Irish water, the City Council and the HSE will monitor the supply and will lift the notice when it is safe to do so.

In line with HSE Covid-19 advice and the requirement for frequent hand washing, Irish Water advises that the water remains suitable for this purpose and boiling the water is not required.

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Councillors back bid to ban city centre parking in Galway



From this week’s Galway City Tribune – Councillors have unanimously agreed to ask Transport Minister Eamon Ryan to limit parking to residents only in the city centre.

Pedestrians in the city are being treated like second-class citizens, according to the Mayor, who said cars continued to get the priority on Galway’s streets.

At a meeting of the City Council this week, Mayor Colette Connolly (Ind) said the city had come to a standstill in car traffic, and pedestrians and cyclists were suffering the consequences.

“At junctions, why am I a second-class citizen in my own city as a pedestrian? It rains in Galway for 300 days of the year, but I am a second-class citizen when priority is given to motorists.

“It’s always the pedestrian that waits,” she said, hitting out at the length it took to get a green light to cross at pedestrian crossings.

One way to reduce the number of cars in the city centre would be to limit parking to residents only in the city centre, said the Mayor.

In a motion she proposed, seconded by Cllr Mike Cubbard (Ind), councillors unanimously agreed to write to the Minister for Transport to demand he pass the necessary legislation to enable the Council to do this.

The Mayor said residents were “sick, sore and tired” of people parking where they wanted when they visited the city and said despite a desire to introduce this measure going back almost 20 years, the Council was hamstrung by national legislation that prevented them from proceeding.

This is a shortened preview version of this article. To read the rest of the story, see this week’s Galway City Tribune. You can buy a digital edition HERE.

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Planners approve homes for ‘cuckoo fund’ investor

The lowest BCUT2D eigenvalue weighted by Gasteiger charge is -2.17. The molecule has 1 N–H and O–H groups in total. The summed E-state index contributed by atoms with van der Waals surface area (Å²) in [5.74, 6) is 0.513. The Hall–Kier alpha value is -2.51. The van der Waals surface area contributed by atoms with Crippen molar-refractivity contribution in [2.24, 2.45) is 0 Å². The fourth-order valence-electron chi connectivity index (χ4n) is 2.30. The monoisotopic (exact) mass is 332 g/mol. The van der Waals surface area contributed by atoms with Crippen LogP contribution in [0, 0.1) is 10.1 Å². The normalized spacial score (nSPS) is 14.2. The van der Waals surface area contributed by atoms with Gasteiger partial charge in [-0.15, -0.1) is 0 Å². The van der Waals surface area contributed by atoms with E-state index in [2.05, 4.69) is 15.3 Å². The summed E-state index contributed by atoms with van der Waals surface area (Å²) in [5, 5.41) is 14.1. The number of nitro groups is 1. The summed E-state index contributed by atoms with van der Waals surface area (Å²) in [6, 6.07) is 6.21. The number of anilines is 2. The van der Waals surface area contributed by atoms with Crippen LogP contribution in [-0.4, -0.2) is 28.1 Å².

From this week’s Galway City Tribune – The green light has been given for the construction of 345 apartments at the Crown Square site in Mervue – the majority of which will be put on the rental market and operated by a ‘cuckoo fund’ for a minimum of fifteen years.

Crown Square Developments, which is owned by developer Padraic Rhatigan, has secured permission from An Bord Pleanála for the ‘Build to Rent’ development, with four blocks ranging ranging from four to nine storeys in height.

There will also be a neighbourhood facility with a gym, a primary care medical centre with pharmacy, a ‘working from home’ lounge, six shops, a games room and a creche.

There will be 240 two-bed apartments, 86 one-beds and 19 three-beds, all of which will be specifically for the rental market and not available to purchase.

A breakdown of the apartments shows there will be 240 two-beds; 86 one-beds and 19 three-beds.

To meet social housing requirements, the developer plans to transfer 35 of the apartments (20 two-bed, 10 one-bed and 5 three-bed) to Galway City Council.

A total of 138 car-parking spaces have been allocated on the lower basement levels of Crown Square for residents, along with shared access to another 109 spaces and another 13 for use by a ‘car club’. There will be 796 secure bicycle parking spaces to serve the apartments.

The Board has ordered that the apartments can only be used as long-term rentals, and none can be used for short-term lettings.

Under ‘Build to Rent’ guidelines, the development must be owned and operated by an institutional entity for a minimum period of 15 years and “where no individual residential units shall be sold separately for that period”. The 15-year period starts from the date of occupation of the first residential unit.

This is a shortened preview version of this article. To read the rest of the story, see this week’s Galway City Tribune. You can buy a digital edition HERE.